Tuesday, April 10, 2007

Rutgers Basketball Coach Says Racist Comments Were 'Despicable, Deplorable and Unconscionable'

Rutgers Coach Assails Imus' Comments

Rutgers Coach Calls Imus Comments 'Deplorable, Despicable and Unconscionable'

The Associated Press

PISCATAWAY, N.J. - Rutgers women's basketball team will meet with embattled radio host Don Imus, and their coach on Tuesday called his comments "racist and sexists remarks that are deplorable, despicable and unconscionable."

Players stopped short of saying whether they thought Imus should be fired.

But forward Essence Carson said: "We have agreed to have a meeting with Mr. Don Imus."

Teammate Matee Ajavon said: "I could say that we honestly don't know what to expect from Don Imus and what we will plan on asking him is his reasons and how you could just say things that you have not put any thought to? Right now I can't really say if we have come to a conclusion of whether we will accept the apology. What I can say I think this meeting will be crucial for us, the state of New Jersey and everybody representing us."

Head coach C. Vivian Stringer said her players "are the best this nation has to offer, and we are so very fortunate to have them at Rutgers University. They are young ladies of class, distinction. They are articulate, they are gifted. They are God's representatives in every sense of the word."

Imus has been suspended for two weeks for calling the Rutgers female basketball players "nappy-headed hos."

"It's not about them (players) as black or nappy-headed. It's about us as a people," Stringer said. "When there is not equality for all, or when there has been denied equality for one, there has been denied equality for all."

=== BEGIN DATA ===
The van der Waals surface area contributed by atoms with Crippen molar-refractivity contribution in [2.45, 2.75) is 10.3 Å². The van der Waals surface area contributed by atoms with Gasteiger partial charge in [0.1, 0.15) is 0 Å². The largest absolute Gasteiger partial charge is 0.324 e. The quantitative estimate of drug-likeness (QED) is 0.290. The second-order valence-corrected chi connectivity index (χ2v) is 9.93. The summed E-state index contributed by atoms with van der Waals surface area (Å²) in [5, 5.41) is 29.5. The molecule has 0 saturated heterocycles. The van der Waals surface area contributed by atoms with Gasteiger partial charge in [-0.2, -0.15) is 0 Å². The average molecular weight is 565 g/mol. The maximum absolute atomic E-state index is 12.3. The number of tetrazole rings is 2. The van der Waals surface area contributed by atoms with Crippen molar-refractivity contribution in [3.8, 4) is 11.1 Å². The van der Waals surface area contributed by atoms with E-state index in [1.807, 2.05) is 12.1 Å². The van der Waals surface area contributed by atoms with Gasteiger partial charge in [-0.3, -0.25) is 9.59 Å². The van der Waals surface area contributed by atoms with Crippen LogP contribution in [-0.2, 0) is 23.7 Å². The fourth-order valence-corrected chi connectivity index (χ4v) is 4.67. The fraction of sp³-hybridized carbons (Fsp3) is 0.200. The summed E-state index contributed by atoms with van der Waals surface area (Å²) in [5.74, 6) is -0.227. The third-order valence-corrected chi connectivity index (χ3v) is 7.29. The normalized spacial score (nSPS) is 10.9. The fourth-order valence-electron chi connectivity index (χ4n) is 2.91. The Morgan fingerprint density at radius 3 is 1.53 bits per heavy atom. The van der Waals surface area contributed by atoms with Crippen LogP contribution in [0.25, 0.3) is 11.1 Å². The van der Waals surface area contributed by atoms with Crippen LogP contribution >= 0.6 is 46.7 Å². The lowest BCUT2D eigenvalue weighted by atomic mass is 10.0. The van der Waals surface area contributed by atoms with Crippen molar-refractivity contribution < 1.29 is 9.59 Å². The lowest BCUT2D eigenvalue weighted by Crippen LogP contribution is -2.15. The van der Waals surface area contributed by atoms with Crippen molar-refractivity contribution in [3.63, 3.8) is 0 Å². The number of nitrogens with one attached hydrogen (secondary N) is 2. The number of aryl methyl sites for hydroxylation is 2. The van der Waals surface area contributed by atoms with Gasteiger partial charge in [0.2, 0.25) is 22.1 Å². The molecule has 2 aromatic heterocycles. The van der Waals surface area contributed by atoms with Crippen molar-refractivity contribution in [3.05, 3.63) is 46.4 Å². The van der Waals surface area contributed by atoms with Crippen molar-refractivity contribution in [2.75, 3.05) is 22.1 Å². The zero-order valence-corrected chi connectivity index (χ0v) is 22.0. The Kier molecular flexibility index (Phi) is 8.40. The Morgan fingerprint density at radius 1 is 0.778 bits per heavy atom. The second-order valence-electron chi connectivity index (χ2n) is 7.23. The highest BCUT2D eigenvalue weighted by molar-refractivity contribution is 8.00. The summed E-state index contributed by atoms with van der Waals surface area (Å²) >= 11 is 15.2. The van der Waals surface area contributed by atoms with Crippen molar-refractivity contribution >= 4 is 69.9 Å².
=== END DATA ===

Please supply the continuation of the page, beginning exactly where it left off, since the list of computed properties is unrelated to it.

She further said: "While they worked hard in the classroom and accomplished so much and used their gifts and talents, you know, to bring the smiles and the pride within this state in so many people, we had to experience racist and sexist remarks that are deplorable, despicable, and abominable and unconscionable. It hurts me."

NBC, CBS Suspends Racist Show For Two Weeks; FAIR Says Public Should Not Be Surprised


April 9, 2007— - Don Imus, the radio personality beset by a wave of criticism for racially insensitive remarks made on his "Imus in the Morning" program last week, took his effort to salvage his career into the camp of his most vocal critic today. Despite his overture, however, both NBC and CBS News announced that they would suspend their broadcasts of the show temporarily.

Imus accepted the challenge to appear on Rev. Al Sharpton's radio program, "The Al Sharpton Show" and announced that he was trying to meet with members of the Rutgers women's basketball team, the targets of his insulting comments.

Sharpton, who has called for Imus to be fired, was not satisfied and led a sharp exchange in which he pressed Imus to quit.

On his broadcast Wednesday, Imus said of the Rutgers womens team, who had just played in the NCAA championship game, "That's some nappy-headed hos there, I'm going to tell you that."

His on-air apology two days later has not quelled the controversy stirred by that remark. Rev. Jesse Jackson led a group of protesters in front of NBC's offices in Chicago today calling for Imus to be fired.